What is high mileage for a snowmobile? (5 things to look for)

A brand-new snowmobile can cost you upwards of $20,000. Naturally, that is a lot of money for anyone to shell out for a hobby. This is why many opt to go the way of purchasing a used snowmobile.

Buying a used snowmobile comes with questions and concerns, the main one being; what is considered high mileage for a snowmobile?

Anything over 8,000 miles (12,900 km) is considered high mileage for a snowmobile. 4,000-8,000 miles is considered medium mileage and anything under 3,000 miles is considered low mileage for a used snowmobile.

Grade Miles Kilometers
Low mileage Less than 3,000 Less than 4,800
Medium mileage 3,000 – 8,000 4,800 – 12,900
High mileage More than 8,000 More than 12,900

How much mileage you get out of a snowmobile entirely depends on the maintenance history and how the sled was driven.

When buying a used snowmobile, these are important things to consider. If the seller isn’t interested in sharing the maintenance history, it’s a good sign to avoid buying from t

Not all mileage is the same

high mileage for a snowmobile

When we talk about the mileage of a snowmobile, generally anything over 8,000 miles is considered high mileage. However, this is just a generalization, there are five major factors to consider when looking at the mileage of a used snowmobile:

  • Maintenance history
  • Type of snowmobile
  • Age of the sled
  • How it was ridden
  • 2-stroke vs 4-stroke

Let’s get into a little more detail about each of the five things you should be looking for when buying a used snowmobile, aside from mileage.

1. Maintenance history

Perhaps the most important thing you should be looking at when looking to purchase a used sled is its maintenance history.

A used snowmobile could only have about 2,500 miles on it, but if it was neglected and the owner didn’t carry out regular and seasonal maintenance, you could be in for a lot of trouble.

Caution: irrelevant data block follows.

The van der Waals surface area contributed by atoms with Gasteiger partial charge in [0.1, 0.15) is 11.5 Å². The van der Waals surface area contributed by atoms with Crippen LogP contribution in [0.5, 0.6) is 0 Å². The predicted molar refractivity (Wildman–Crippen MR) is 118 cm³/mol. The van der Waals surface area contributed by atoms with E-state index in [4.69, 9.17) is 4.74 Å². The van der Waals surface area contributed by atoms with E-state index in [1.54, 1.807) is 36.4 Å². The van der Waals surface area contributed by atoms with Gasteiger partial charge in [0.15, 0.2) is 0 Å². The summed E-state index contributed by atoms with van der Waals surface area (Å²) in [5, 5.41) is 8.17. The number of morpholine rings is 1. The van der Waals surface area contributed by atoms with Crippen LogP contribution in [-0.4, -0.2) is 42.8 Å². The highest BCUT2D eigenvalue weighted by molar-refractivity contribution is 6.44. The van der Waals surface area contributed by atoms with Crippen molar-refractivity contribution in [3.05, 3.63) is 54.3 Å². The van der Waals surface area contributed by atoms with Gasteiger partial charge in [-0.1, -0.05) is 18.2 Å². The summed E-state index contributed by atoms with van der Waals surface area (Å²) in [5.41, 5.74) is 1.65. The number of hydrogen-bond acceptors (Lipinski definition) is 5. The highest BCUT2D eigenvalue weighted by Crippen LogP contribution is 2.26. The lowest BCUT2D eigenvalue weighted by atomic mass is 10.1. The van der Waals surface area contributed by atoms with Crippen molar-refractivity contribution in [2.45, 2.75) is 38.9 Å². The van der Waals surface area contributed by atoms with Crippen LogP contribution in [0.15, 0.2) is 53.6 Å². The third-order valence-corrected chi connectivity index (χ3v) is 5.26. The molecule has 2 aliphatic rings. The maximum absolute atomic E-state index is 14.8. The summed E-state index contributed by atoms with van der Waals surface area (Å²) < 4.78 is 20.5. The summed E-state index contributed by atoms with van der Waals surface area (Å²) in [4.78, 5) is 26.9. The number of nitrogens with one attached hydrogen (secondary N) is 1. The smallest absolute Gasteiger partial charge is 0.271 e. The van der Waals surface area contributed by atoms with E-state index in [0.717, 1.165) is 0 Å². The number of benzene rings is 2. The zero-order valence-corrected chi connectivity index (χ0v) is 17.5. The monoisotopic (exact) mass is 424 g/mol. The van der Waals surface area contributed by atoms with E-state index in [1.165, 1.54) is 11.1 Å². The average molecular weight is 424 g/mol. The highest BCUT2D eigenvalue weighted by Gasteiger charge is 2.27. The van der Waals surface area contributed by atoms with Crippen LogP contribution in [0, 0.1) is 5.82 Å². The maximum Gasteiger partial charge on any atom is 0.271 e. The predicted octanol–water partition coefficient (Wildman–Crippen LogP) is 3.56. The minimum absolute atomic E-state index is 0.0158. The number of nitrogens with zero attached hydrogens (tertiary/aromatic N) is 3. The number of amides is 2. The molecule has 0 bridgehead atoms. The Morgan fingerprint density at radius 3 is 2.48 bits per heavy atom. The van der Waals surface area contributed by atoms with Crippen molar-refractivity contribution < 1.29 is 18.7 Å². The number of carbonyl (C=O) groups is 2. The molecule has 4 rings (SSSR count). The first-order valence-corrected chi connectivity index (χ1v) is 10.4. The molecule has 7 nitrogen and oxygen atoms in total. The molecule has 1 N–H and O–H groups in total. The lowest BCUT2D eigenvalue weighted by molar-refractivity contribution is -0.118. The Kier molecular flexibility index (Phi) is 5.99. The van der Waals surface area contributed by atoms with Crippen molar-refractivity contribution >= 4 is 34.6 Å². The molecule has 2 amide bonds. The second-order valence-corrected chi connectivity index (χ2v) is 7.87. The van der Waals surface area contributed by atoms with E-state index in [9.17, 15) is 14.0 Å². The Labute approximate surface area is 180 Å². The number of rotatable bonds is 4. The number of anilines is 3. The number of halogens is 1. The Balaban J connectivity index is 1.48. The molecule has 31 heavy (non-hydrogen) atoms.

In addition, It’s always a good idea to perform an inspection yourself, even if the seller provides you a maintenance record. As nice as it would be to trust everyone’s word, sometimes sellers list things they’ve replaced or fixed, that haven’t actually been done.

If the seller of the used snowmobile you are looking at says they don’t have a record of maintenance performed on the sled, you should walk away. This is a key indicator that the sled you’re looking at is likely going to need a lot of work done.

2. Type of snowmobile

When looking at purchasing a used sled, it’s important to take note of the type of snowmobile you are buying.

Some machines are ridden harder than others. For example; a trail sled with 2,500 miles on it would generally be in better condition than a mountain sled with 2,500 miles on it.

This is because mountain snowmobiles are typically ridden harder, on rougher terrain and steeper elevations, which can lead to more potential issues than a trail snowmobile being ridden down a nice flat trail on a smooth terrain.

Keep in mind, not all mountain snowmobiles are ridden on mountains. Some people just enjoy the longer tracks and powder skis of a mountain sled and use it for strictly trail riding.

These are questions you need to ask before making the purchase.

3. Age of the sled

Unlike cars or other outdoor toys, snowmobiles can go bad from just age and sitting. There are so many intricate parts that can go dry from just sitting around in the off-season over the years:

  • Bearings
  • Belts
  • Tracks
  • Seals

All of these things can become defective and cause damage with age if the sled is not properly maintained or has been sitting for a while.

It’s something to keep in mind when purchasing older models, as they typically come with extra repair costs. Especially if they had been sitting for long periods of time.

I would rather buy a used snowmobile that has 8,000 miles on it, knowing it’s been ridden recently and often, as opposed to a lower mileage snowmobile that has been sitting for long periods of time.

4. How it was ridden

This sort of ties back into the type of snowmobile section.

How a snowmobile has been ridden throughout its life means just as much if not more than the mileage it comes with. There is good mileage, and there is bad mileage.

Bad mileage is what we typically see on mountain sleds that tear through deep powder and rough terrain, this can wreak all kinds of havoc on a snowmobile over time. Good mileage is when a snowmobile is used for casual riding, down trails and around your home.

There are far fewer things that can stress your engine out and lead to issues down the road when you’re traveling along a smooth and flat surface as opposed to a steep mountain.

5. 2-stroke vs 4-stroke